Significance Tests Die Hard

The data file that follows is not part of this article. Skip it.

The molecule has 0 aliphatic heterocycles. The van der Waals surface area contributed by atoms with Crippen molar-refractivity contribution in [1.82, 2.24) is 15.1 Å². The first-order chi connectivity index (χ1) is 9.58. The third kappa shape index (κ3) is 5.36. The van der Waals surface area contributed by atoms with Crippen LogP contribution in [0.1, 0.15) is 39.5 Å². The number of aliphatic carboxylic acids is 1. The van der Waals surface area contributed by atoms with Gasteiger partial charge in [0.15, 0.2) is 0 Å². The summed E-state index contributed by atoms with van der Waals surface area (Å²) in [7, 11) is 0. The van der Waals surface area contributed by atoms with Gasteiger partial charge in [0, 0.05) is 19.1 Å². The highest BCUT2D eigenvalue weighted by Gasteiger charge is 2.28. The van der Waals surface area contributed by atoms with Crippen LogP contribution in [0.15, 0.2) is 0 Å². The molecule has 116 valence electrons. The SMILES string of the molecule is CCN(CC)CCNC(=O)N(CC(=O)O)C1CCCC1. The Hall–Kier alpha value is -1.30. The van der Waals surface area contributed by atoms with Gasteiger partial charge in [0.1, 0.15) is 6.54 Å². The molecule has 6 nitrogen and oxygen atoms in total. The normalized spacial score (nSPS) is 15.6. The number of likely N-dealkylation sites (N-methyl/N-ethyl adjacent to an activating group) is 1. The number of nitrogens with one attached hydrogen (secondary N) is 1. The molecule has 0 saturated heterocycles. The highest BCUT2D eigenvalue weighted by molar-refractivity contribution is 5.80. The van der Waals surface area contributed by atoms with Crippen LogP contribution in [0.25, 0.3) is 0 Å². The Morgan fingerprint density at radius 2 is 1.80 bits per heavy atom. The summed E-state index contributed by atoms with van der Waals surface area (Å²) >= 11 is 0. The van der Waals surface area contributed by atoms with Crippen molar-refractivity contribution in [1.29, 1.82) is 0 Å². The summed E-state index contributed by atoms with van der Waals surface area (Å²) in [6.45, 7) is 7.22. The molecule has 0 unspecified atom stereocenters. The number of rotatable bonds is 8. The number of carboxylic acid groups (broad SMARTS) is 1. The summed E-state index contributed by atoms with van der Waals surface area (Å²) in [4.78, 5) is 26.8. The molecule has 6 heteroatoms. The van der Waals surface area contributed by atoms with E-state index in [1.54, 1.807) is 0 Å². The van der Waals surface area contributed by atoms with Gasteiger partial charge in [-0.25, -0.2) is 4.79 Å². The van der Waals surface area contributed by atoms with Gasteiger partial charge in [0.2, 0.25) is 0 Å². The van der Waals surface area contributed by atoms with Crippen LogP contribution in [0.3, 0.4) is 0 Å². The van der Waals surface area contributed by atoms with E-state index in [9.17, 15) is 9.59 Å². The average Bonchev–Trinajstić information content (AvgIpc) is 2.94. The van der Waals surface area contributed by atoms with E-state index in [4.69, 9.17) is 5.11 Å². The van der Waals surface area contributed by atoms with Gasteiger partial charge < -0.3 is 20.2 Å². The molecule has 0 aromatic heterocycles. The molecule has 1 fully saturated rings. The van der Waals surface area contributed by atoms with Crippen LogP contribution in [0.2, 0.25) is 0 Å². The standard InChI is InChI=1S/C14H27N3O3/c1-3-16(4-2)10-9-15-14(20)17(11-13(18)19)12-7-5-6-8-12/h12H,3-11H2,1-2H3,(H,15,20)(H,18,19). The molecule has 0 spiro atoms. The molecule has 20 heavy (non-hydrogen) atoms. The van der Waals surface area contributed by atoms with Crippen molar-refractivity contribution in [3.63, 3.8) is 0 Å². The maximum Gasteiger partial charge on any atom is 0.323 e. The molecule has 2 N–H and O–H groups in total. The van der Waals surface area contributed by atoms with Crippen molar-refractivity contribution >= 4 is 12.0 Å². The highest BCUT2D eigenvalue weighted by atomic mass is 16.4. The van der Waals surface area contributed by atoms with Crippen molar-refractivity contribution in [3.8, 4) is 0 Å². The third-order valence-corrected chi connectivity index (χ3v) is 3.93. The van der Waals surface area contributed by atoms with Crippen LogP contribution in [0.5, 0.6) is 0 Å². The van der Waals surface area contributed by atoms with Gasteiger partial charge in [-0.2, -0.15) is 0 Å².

We present a critique showing the flawed logical structure of statistical significance tests. We then attempt to analyze why, in spite of this faulty reasoning, the use of significance tests persists. We identify the illusion of probabilistic proof by contradiction as a central stumbling block, because it is based on a misleading generalization of reasoning from logic to inference under uncertainty. We present new data from a student sample and examples from the psychological literature showing the strength and prevalence of this illusion. We identify some intrinsic cognitive mechanisms (similarity to modus tollens reasoning; verbal ambiguity in describing the meaning of significance tests; and the need to rule out chance findings) and extrinsic social pressures which help to maintain the illusion. We conclude by mentioning some alternative methods for presenting and analyzing psychological data, none of which can be considered the ultimate method.